“Never shall I forget that night, the first night in camp, that turned my life into one long night seven times sealed. Never shall I forget the small faces of the children whose bodies I saw transformed into smoke under a silent sky. Never shall I forget those flames that consumed my faith forever.” - Elie Wiesel
January 27, 2019 (Toronto) – On this day in 1945, the armies of the Soviet Union reached the small town of Oswiecim in Eastern Poland. Advancing through the gates of what appeared to be an abandoned complex, they came across a sight that must have shocked even the battle-hardened veterans of the Red Army. They had found the epicentre of the Kingdom of Death. They had arrived at Auschwitz. Although the Nazis had, in mid -1944, begun the evacuation of the camp and attempted to destroy all evidence of the crimes committed there. The prisoners who remained, the corpses left unburned, and the evidence of mass murder left no doubt as to the horrors that had happened. How else to explain the warehouses filled with hundreds of thousand of women’s dresses, men’s suits, suitcases, tangles of eyeglasses, shoes and more than eight tons of human hair?
The sprawling camp of Auschwitz-Birkenau has become the symbol of the Holocaust, the state-sponsored murder of six million Jewish men, women and children. While the camp is the most infamous part of the mechanism of genocide it did not do its work alone. There were the other death camps – Belzec, Chelmno, Treblinka, Sobibor, Majdanek – and the ghettoes where the Nazis and their collaborators allowed disease, starvation and daily terror to do their work. And there were the killing fields in the East, where mobile killing units – the Einsatzgruppen – roamed behind the advancing Wehrmacht to murder more than one million Jews in what has been called the Holocaust by bullets. All of this done in the name of National Socialism, a hateful ideology that declared that Jews along with others were inferior, dangerous, disposable. The Holocaust is neither the first nor the last of the genocides that have stained human history but it offers a frightening lesson of how hatred can take hold of a society and how, left unchecked and unchallenged, it can mutate into murder on an inconceivable scale.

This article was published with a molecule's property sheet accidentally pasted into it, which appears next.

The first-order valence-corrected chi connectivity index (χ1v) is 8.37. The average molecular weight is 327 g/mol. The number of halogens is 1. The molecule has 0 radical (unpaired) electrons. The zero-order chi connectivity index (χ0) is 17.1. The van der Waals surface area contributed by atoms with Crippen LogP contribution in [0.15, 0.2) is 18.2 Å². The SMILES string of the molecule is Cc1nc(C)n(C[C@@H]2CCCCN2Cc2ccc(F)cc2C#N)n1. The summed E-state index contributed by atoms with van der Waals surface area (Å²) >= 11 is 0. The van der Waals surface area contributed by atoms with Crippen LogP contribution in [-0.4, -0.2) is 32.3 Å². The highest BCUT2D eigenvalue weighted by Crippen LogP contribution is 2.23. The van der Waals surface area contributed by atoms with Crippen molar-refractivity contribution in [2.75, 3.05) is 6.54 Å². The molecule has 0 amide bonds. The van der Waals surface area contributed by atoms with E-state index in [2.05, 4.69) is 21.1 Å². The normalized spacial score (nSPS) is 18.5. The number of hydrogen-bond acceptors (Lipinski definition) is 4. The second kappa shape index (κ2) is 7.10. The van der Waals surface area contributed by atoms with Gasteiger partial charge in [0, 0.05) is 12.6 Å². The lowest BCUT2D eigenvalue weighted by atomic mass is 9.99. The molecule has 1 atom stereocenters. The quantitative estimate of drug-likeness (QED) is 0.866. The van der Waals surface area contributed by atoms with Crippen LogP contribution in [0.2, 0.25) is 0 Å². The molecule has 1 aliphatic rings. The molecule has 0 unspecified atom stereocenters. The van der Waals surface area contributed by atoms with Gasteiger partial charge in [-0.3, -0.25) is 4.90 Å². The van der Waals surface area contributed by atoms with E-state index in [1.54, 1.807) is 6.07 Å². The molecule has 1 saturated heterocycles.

“It is imperative that we remember the victims of the Holocaust and heed the lessons of the survivors and historians,” said Teresa Woo-Paw ,Chairperson of the Board, Canadian Race Relations Foundation. “Tragedies of such scale compel each generation to ask how such evil could take place, and to demand its own vigilance to ensure that genocide will not happen in their time.”
“The Holocaust and its dark siblings - the Armenian Genocide, the Holodomor, the Rwandan Genocide against the Tutsi and the ethnic cleansing of Bosnia – haunt us to this day,” said Dr. Lilian Ma, Executive Director, Canadian Race Relations Foundation. “They do so because we recognize in each of these tragedies, that inhumanity does not grow in the soil of any one nation. Rather, its potential – like the potential for heroism – lies dormant in each of us. As the historian Raul Hilberg wrote, ‘at crucial junctures, every individual makes decisions … every decision is individual.’”
Zachor. We will remember, on the International Holocaust Remembrance Day, that human beings are capable of inflicting inhumane acts on others, and that all humanity must stand up to ensure that what happened during the Holocaust will never happen again.
About the Canadian Race Relations Foundation
The purpose of the Canadian Race Relations Foundation is to facilitate throughout Canada the development, sharing and application of knowledge and expertise in order to contribute to the elimination of racism and all forms of racial discrimination in Canadian society. The work of the Foundation is premised on the desire to create and nurture an inclusive society based on equity, social harmony, mutual respect and human dignity. Its underlying principle in addressing racism and racial discrimination emphasizes positive race relations and the promotion of shared Canadian values of human rights and democratic institutions.
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